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Do Property Owners Have Unlimited Rights To The Great Lakes Shoreline In Michigan?

by | Feb 8, 2021 | Property Law |

 

With two peninsulas and 2,963 miles of shoreline, Michigan has the longest maritime boundary in the United States against four Great Lakes.  As a result, there are several opportunities for residents to purchase real estate with beautiful lakefront property.  Many property owners believe that their land rights extend all the way to the water’s edge, including the entirety of the beach.  In reality, Michigan law recognizes a public easement for the entire length of its Great Lakes shoreline that any member of the public has a right to utilize.

In Glass v Goeckel, 473 Mich 667; 703 NW2d 58 (2005), Joan Glass lives across U.S. Highway 23 in Alcona County from Richard and Kathleen Goeckel, who live on the Lake Huron shore.  Ms. Glass has a fifteen-foot easement passing through the Goeckels’ property that allows access to the lake.  The parties do not dispute that Ms. Glass has a right to reach the shoreline, but dispute whether she has a right to walk the length of the shore on the beach against the Goeckels’ property line.  After repeated inference with her ability to walk the shoreline, Ms. Glass filed suit in Alcona County Circuit Court.  She alleged that the public trust doctrine protects the right for members of the public to access and use the Great Lakes as a navigable waterway.  The Goeckels’ maintained that their property deed defines the lakeshore boundary as “the meander line of Lake Huron” which doesn’t provide for an express easement.  The circuit court found in favor of Ms. Glass, stating that the Great Lakes Submerged Lands Act granted the right for members of the public to walk “lakewards of the natural ordinary high water mark.”  However, the circuit court stated that the definition of “high-water mark” is ambiguous and may not be enforceable.  The Michigan Court of Appeals reversed the trial court and determined that the public did not have a right to traverse the land between the statutory ordinary high water mark and the water’s edge.  Ms. Glass appealed to the highest tribunal in the state.

The Michigan Supreme Court determined that the common law public trust doctrine is what controls in this instance, not the Great Lakes Submerged Lands Act.  The shore is that ground between the ordinary high-water mark and low water mark, and this ground belongs to the sovereign.  To clear up any and all ambiguity, the high court adopted Wisconsin’s definition of “high-water mark” as:

  • “[T]he point on the bank or shore up to which the presence and action of the water is so continuous as to leave a distinct mark either by erosion, destruction of terrestrial vegetation, or other easily recognized characteristic. And where the bank or shore at any particular place is of such a character that is impossible or difficult to ascertain where the point of ordinary high-water mark is, recourse may be had to other places on the bank or shore of the same stream or lake to determine whether a given stage of water is above or below ordinary high-water mark.”

On any particular shoreline, the exact location of the high-water mark is a question of fact.  Nevertheless, the Michigan Supreme Court held that the protection of the public trust doctrine extended to members of the general public, including Ms. Glass, foe walking along the shoreline of the Great Lakes below the high-water mark.  The Goeckels’ still hold private title of their property all the way to the water’s edge, but it remains subject to the easement created by the public trust.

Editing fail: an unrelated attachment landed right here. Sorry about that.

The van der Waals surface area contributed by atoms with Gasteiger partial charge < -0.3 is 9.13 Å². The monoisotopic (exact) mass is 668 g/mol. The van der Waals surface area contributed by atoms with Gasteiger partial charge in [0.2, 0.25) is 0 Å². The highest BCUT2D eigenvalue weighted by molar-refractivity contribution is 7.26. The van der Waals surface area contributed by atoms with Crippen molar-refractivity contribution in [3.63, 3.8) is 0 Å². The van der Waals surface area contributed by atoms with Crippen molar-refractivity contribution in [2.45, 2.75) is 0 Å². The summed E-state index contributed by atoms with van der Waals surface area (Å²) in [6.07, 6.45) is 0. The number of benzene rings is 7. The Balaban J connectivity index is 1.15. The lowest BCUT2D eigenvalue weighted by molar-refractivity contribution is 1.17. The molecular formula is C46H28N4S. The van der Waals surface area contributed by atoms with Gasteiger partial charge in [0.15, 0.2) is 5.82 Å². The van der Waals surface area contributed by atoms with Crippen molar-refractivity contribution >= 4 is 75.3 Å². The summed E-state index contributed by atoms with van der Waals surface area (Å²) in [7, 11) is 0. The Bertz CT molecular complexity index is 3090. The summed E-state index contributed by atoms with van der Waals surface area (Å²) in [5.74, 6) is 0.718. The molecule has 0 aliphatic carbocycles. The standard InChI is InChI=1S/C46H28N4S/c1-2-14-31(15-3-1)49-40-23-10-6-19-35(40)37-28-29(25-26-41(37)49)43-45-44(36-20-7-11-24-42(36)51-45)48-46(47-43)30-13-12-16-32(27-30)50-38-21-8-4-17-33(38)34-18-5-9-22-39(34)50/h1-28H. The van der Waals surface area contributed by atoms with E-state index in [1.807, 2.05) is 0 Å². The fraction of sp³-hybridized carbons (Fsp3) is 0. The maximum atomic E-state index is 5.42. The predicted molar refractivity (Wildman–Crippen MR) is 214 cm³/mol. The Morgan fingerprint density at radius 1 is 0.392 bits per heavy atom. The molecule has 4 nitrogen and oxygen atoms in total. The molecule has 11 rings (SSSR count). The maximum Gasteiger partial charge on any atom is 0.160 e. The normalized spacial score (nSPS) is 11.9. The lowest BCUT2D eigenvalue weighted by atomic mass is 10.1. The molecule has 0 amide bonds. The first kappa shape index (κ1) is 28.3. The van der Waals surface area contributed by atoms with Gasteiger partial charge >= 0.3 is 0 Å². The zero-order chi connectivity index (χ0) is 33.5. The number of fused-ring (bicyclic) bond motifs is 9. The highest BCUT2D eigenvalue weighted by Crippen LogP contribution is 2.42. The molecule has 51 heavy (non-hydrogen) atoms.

Glass v Goeckel is often called the “Beachwalker Case” and laid out three principles:

  • First, members of the public cannot walk above the ordinary high-water mark without the lakeshore owner’s permission or else it will constitute a trespass.
  • Second, the Glass decision only defined the right to “walk” the public trust area. Members of the public cannot lounge, loiter, sunbath, play games or have a picnic on the shoreline area without the permission of the lakeshore owner.
  • Third, lakeshore owners cannot attempt to prohibit members of the public from walking the public trust area below the ordinary high-water mark or else they will be liable for tortious activity.

Currently, the public trust access remains the law of the state.  In neighboring Indiana, a similar “beachwalking” case arose through the trial court, the Indiana Court of Appeals and the Indiana Supreme Court.  All three courts recognized the public’s right to access the shoreline below the high-water mark pursuant to common law.  The Indiana lakeshore property owners applied for review to the United States Supreme Court, but they denied certiorari in February 2019.  If the justices had accepted the case and rendered an opinion inconsistent with the public’s right to access, then it would have effectively superseded Glass v Goeckel in Michigan.

It should be noted that the public trust doctrine applies ONLY to the four Great Lakes, not the thousands of inland lakes throughout the State of Michigan.  Generally speaking, lakeshore owners on inland lakes have a legal right to use the surface waters immediately adjacent to the property and the littoral land includes or abuts a lake.  Beachwalkers on inland lakes are subject to civil and criminal liability for trespass unless they have the owner’s permission.  For further details regarding lakeshore rights, property owners should talk to a knowledgeable lawyer.

If you have further questions about property rights or need legal representation, do not hesitate to contact the experienced attorneys at Kershaw, Vititoe & Jedinak PLC for assistance today.

 

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